The moment Doris Leach, 90, fell down her basement stairs was a turning point. Lucky to survive, the reality she had denied for so long could not be ignored—it was time to leave her home and find an assisted living community.
Her nephew, John Wood, was instructed to find a place that would also allow Leach to bring her only companion, her cat Red. “Not an easy task,” he admits, “but then I contacted Brightview
Woodbury Lake. From the initial contact to the present, the communication, caring and
professionalism were evident.” Not only was Red welcome, but an apartment was available.
Since moving into Brightview Woodbury Lake Senior Living last July, Leach is a new person, says Wood. “The staff made her feel at home. It was not long before I could not get her on the phone because she was ‘visiting with the ladies.’ Her social life was back and so was her appetite. … She has compliments for the food, staff and activities.”
Hearing his aunt say, “Everyone is so nice here,” is of great comfort. “I now have the peace of mind knowing that she is safe and cared for by professionals. This facility is the gold standard, in my opinion,” Wood says.
Wood is not alone in that. Brightview, which operates 45 communities in eight states, has been providing award-winning care since 1999. It has repeatedly been recognized by Fortune as one of the “Best Workplaces for Aging Services,” but this year the company achieved an even bigger honor as one of Fortune’s 100 Top Companies to Work For—the only assisted living provider on the list.
This distinction is important, says Tracy Gill, executive director, as it involved a two-step process. First is an associate survey and then the second step took into account how Brightview supported residents and associates with “bold acts of leadership during the pandemic.”
“We have been doing an associate engagement survey for the past several years and our scores were consistently high,” she says. “Of our own associates, 89% say we’re a great place to work, 90% say they have a sense of pride working here and 91% say they feel they make a difference. Those benchmarks propel us as an industry leader.”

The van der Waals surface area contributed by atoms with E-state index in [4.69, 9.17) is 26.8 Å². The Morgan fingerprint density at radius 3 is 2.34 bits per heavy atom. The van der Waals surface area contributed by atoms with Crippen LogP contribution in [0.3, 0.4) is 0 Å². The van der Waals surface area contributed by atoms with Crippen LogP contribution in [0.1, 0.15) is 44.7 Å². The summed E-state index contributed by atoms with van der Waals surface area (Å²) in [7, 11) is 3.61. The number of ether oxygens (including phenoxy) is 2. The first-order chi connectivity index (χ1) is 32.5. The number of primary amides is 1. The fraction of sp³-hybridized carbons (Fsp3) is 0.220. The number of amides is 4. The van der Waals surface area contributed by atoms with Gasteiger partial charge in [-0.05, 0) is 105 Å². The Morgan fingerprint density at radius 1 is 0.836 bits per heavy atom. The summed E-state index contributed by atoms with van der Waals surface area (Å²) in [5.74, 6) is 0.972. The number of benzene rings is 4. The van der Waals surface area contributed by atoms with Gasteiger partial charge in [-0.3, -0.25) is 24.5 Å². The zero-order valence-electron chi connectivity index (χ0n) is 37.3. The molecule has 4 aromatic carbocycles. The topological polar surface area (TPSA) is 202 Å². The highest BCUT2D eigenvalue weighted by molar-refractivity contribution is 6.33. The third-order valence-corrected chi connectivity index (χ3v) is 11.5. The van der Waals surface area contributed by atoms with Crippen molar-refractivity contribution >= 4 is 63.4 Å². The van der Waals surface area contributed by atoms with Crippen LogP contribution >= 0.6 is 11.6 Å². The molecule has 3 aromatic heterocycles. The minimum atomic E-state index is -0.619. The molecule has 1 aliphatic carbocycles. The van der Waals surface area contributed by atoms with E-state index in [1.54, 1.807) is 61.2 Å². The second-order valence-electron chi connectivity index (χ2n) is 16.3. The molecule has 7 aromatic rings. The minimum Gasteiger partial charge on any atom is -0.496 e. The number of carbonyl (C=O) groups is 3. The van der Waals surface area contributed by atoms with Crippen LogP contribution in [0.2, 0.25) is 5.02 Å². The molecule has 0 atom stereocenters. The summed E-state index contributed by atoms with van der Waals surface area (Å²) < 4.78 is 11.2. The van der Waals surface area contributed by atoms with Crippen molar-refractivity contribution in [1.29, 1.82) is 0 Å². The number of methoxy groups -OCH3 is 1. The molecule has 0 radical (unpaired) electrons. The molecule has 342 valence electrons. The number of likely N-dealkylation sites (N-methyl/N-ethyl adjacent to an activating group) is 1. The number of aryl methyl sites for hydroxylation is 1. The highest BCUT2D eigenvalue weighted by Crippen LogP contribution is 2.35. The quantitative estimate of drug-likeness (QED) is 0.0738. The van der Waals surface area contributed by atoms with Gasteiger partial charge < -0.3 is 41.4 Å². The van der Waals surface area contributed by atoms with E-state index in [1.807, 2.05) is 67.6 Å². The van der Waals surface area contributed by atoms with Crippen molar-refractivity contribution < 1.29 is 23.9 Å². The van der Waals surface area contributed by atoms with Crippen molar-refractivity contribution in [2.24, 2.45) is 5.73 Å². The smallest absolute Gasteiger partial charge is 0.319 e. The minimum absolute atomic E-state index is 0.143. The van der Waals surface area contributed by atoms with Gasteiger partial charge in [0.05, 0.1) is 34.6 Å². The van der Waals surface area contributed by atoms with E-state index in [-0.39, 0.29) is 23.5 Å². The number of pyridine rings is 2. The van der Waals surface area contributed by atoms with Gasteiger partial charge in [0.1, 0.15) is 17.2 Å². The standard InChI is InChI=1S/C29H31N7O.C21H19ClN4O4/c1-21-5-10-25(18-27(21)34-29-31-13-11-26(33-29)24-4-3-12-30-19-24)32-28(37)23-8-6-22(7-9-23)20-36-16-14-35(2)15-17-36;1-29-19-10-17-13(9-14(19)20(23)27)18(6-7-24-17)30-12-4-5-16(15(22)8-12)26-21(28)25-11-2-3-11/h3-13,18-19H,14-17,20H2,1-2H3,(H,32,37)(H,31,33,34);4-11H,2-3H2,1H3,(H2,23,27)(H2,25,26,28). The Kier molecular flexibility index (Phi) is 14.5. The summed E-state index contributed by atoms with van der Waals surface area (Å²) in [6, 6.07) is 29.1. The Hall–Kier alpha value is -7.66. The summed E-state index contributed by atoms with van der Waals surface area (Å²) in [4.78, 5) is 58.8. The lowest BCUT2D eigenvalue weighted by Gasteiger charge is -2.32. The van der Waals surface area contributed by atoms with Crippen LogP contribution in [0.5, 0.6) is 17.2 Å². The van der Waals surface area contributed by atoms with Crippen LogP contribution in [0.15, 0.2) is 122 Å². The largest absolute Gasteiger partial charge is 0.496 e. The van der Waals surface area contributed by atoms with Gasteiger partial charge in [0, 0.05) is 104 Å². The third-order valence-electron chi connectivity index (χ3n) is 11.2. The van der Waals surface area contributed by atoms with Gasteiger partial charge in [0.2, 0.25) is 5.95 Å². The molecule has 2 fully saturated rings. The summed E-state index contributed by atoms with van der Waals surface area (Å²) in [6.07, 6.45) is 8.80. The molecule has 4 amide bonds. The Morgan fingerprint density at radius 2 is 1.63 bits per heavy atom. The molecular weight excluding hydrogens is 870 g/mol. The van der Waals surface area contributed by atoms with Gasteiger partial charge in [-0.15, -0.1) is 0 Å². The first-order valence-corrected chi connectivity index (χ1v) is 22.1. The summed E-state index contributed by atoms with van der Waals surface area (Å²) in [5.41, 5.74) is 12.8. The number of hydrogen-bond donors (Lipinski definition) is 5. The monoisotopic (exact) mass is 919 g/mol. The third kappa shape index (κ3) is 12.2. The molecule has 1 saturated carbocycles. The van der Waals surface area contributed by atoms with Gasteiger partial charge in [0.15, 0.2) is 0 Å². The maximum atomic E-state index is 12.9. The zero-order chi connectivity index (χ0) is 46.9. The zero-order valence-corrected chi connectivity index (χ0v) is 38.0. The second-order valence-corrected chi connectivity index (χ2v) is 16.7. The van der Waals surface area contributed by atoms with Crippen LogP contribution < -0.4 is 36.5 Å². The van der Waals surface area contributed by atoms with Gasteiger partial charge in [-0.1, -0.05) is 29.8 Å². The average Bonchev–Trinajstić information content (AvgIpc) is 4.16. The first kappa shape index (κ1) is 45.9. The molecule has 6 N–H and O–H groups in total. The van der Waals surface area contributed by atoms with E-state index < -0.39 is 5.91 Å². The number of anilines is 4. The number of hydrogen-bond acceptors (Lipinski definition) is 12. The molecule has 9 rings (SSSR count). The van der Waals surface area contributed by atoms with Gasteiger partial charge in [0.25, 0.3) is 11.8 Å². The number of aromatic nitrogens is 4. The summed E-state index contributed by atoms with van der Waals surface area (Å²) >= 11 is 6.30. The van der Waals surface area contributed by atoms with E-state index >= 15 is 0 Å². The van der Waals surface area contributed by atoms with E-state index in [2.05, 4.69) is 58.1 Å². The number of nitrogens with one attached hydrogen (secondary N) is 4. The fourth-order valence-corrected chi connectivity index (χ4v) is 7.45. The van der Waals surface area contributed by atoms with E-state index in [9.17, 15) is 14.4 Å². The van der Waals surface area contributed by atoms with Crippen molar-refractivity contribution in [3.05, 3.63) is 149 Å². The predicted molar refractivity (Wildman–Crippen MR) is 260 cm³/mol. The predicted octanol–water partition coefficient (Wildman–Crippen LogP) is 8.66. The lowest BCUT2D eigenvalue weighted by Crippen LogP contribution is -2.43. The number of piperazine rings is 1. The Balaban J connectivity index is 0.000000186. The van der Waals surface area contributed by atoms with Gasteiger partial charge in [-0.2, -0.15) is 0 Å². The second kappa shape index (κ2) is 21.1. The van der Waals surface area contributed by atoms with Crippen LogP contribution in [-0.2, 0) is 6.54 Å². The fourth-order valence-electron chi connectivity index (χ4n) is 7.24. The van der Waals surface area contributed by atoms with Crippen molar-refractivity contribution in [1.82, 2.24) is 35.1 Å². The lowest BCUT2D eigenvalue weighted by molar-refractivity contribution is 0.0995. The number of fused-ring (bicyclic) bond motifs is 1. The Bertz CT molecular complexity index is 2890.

Gill continues, “During the pandemic, we prioritized not just the health of our residents, but our associates. When personal protective equipment was scarce, we secured gowns, gloves, etc. We even set up food pantries for our associates to shop from, for free, so they would not have to take risks at the grocery store,” says Gill. “We provided daily bulletins as the regulatory changes happened so quickly, and kept all communications streamlined, and we even had a nurse available by phone for questions. These things enabled Brightview to be lightyears ahead as an organization.”
One might wonder why it’s so important for Brightview to have happy employees, but it’s obvious when you step inside the community. “When our associates start working here, from day one, they see the culture and learn about our STARS values: service, teamwork, action, reputation and success,” says Gill. “When associates are engaged in their duties, it translates to the care of residents. At the height of COVID when we were closed to visitors, residents had no family around them. Associates took on the responsibility of bonding and interacting. Residents would light up at those daily interactions and associates would walk out feeling good about what they did.”
Renee Miranda noticed the welcoming atmosphere immediately. Over three years ago she came with a friend who was applying to Brightview and got to chatting with the dining director. As she learned about the community she knew she wanted to apply as well. Miranda is now a chef at Brightview Woodbury Lake and feels fulfilled in her job.
Mealtimes are the best times of day, and residents look forward to what Miranda will create. She says some favorites include anything with pasta and soup—her unstuffed pepper soup is a crowd favorite and a resident even requested the recipe. “I like to think that the residents are my No. 1 critics, but it helps me get better at cooking. They love presentation so I love to present dishes nicely and I can tell they appreciate it,” she says. “I always check on them to see if they are satisfied with how we’re doing things in the kitchen and when I get good feedback, it makes my heart feel happy.”
Employees like Miranda have opportunities for growth and the company prefers to promote from within. Gill says department directors will regularly check in with associates to find out career goals and set up an individual development plan to allow them to explore other positions in the community if desired.
Families who may be considering assisted living for their loved one can also expect an interactive tour when visiting. “We don’t just look at the apartments, we interact and introduce them to every associate as we walk through,” says Gill. “I am confident they will feel the culture that sets us apart within the senior living industry.”
Brightview Woodbury Lake - Senior Assisted Living & Memory Care
752 Cooper St.
Published (and copyrighted) in Suburban Family Magazine, Volume 12, Issue 1 (April 2021).
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